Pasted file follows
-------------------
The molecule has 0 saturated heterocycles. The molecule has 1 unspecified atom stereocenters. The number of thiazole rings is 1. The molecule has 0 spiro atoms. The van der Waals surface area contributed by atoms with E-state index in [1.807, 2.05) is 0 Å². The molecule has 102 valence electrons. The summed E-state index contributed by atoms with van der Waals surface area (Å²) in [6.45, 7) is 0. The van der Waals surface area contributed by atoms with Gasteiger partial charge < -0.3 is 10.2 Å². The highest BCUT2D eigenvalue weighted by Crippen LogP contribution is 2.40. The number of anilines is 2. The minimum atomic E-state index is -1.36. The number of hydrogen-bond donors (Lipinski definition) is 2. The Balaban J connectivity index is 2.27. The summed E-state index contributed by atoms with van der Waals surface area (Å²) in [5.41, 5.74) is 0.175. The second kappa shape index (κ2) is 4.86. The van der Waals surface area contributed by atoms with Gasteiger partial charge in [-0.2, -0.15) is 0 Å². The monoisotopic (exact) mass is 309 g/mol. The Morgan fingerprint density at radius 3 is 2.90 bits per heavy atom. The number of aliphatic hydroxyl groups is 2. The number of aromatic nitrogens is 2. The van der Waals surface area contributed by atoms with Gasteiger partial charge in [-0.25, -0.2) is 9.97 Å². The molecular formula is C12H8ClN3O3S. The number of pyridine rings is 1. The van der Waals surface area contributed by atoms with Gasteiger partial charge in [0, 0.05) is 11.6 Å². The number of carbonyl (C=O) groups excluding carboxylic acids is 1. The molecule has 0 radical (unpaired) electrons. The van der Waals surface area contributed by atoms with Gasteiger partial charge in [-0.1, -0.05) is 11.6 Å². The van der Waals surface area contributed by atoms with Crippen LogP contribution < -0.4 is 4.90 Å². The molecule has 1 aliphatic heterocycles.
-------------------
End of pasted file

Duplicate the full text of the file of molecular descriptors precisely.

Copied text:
The molecule has 0 saturated heterocycles. The molecule has 1 unspecified atom stereocenters. The number of thiazole rings is 1. The molecule has 0 spiro atoms. The van der Waals surface area contributed by atoms with E-state index in [1.807, 2.05) is 0 Å². The molecule has 102 valence electrons. The summed E-state index contributed by atoms with van der Waals surface area (Å²) in [6.45, 7) is 0. The van der Waals surface area contributed by atoms with Gasteiger partial charge < -0.3 is 10.2 Å². The highest BCUT2D eigenvalue weighted by Crippen LogP contribution is 2.40. The number of anilines is 2. The minimum atomic E-state index is -1.36. The number of hydrogen-bond donors (Lipinski definition) is 2. The Balaban J connectivity index is 2.27. The summed E-state index contributed by atoms with van der Waals surface area (Å²) in [5.41, 5.74) is 0.175. The second kappa shape index (κ2) is 4.86. The van der Waals surface area contributed by atoms with Gasteiger partial charge in [-0.2, -0.15) is 0 Å². The monoisotopic (exact) mass is 309 g/mol. The Morgan fingerprint density at radius 3 is 2.90 bits per heavy atom. The number of aliphatic hydroxyl groups is 2. The number of aromatic nitrogens is 2. The van der Waals surface area contributed by atoms with Gasteiger partial charge in [-0.25, -0.2) is 9.97 Å². The molecular formula is C12H8ClN3O3S. The number of pyridine rings is 1. The van der Waals surface area contributed by atoms with Gasteiger partial charge in [0, 0.05) is 11.6 Å². The number of carbonyl (C=O) groups excluding carboxylic acids is 1. The molecule has 0 radical (unpaired) electrons. The van der Waals surface area contributed by atoms with Gasteiger partial charge in [-0.1, -0.05) is 11.6 Å². The van der Waals surface area contributed by atoms with Crippen LogP contribution < -0.4 is 4.90 Å². The molecule has 1 aliphatic heterocycles.